But the ice was gone from Beehive and Little Harrison lakes.
“And the mosquitoes are out now,” Brede confirmed.
See more of his photos on Facebook.
PUBLIC LANDS — God prevails in the courts.
Federal judge in Montana says ski-slope Jesus can stay
On Monday, U.S. District Court Judge Dana Christensen issued a ruling clearing the way for the Flathead National Forest to reissue a permit to the Knights of Columbus to maintain a statue of Jesus on Big Mountain. — Kalispell Daily InterLake;
WINTER SPORTS — The Lookout Pass Ski Patrol has been named the 2012-2013 “Outstanding Patrol of the Year” for the Inland Empire Region by from the National Ski Patrol – for the third consecutive season.
“These dedicated men and women provide an outstanding service for our skiing guests and we greatly appreciate their commitment and contribution to Lookout Pass,” said Phil Edholm, ski area president.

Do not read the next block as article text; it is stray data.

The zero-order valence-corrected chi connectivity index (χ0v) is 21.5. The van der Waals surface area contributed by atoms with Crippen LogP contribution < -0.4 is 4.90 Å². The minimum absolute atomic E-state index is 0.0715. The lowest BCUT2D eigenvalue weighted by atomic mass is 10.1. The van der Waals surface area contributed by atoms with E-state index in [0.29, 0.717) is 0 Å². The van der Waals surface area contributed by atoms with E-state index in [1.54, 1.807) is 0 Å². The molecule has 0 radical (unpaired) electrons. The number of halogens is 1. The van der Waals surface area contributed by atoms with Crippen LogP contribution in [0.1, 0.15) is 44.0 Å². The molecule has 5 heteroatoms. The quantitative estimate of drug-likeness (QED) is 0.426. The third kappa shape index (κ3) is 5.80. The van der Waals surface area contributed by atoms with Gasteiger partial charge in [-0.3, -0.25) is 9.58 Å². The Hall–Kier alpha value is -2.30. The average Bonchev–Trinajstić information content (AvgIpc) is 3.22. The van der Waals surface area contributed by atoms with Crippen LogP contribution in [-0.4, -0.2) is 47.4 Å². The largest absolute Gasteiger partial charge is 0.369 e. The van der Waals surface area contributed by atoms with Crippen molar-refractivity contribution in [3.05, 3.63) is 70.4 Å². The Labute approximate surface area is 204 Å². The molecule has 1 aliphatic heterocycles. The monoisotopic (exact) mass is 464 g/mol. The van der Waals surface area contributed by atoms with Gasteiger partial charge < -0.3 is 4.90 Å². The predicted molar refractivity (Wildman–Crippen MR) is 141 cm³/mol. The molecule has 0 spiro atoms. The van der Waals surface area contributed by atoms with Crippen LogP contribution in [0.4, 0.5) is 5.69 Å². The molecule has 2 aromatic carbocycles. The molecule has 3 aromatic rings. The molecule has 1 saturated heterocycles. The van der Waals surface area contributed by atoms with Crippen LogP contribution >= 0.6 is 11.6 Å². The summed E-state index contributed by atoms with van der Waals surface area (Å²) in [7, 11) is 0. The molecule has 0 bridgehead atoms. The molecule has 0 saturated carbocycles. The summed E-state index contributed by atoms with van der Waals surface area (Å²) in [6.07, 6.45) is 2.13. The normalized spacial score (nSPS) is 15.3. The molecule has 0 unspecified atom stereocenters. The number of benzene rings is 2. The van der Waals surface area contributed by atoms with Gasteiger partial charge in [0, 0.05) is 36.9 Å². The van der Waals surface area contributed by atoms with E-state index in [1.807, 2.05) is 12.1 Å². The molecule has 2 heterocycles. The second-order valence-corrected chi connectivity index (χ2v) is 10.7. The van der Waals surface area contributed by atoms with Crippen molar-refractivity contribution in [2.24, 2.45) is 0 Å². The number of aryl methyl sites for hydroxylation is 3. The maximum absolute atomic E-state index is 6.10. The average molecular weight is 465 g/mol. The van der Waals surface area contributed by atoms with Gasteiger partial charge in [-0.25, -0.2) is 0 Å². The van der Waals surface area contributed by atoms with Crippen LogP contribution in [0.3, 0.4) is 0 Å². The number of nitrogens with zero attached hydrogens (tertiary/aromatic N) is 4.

Other ski patrols in the National Ski Patrol's Inland Empire region include:
Mount Spokane, Silver Mountain, 49 Degrees North, Echo Valley, Loup Loup, Mission Ridge, Cottonwood Butte, Snowhaven, Bald Mountain and Ski Bluewood.
WINTER SPORTS — Schweitzer Mountain Resort has a new far-reaching perk among the deals and discounts ski resorts are offering this time of year to promote advance season pass sales.
If you're a skier/boarder with a yen to travel for your turns, Schweitzer's new association with the Power Alliance is appealing.
The new agreement offers Schweitzer passholders free skiing at six Western resorts. Schweitzer's unlimited and Sunday - Friday passholders alike can take advantage of the Powder Alliance deals at:
On Saturday, five men participating in the Rocky Mountain High Backcountry Bash on Colorado's Loveland Pass were killed by an avalanche, the deadliest in the state since 1962.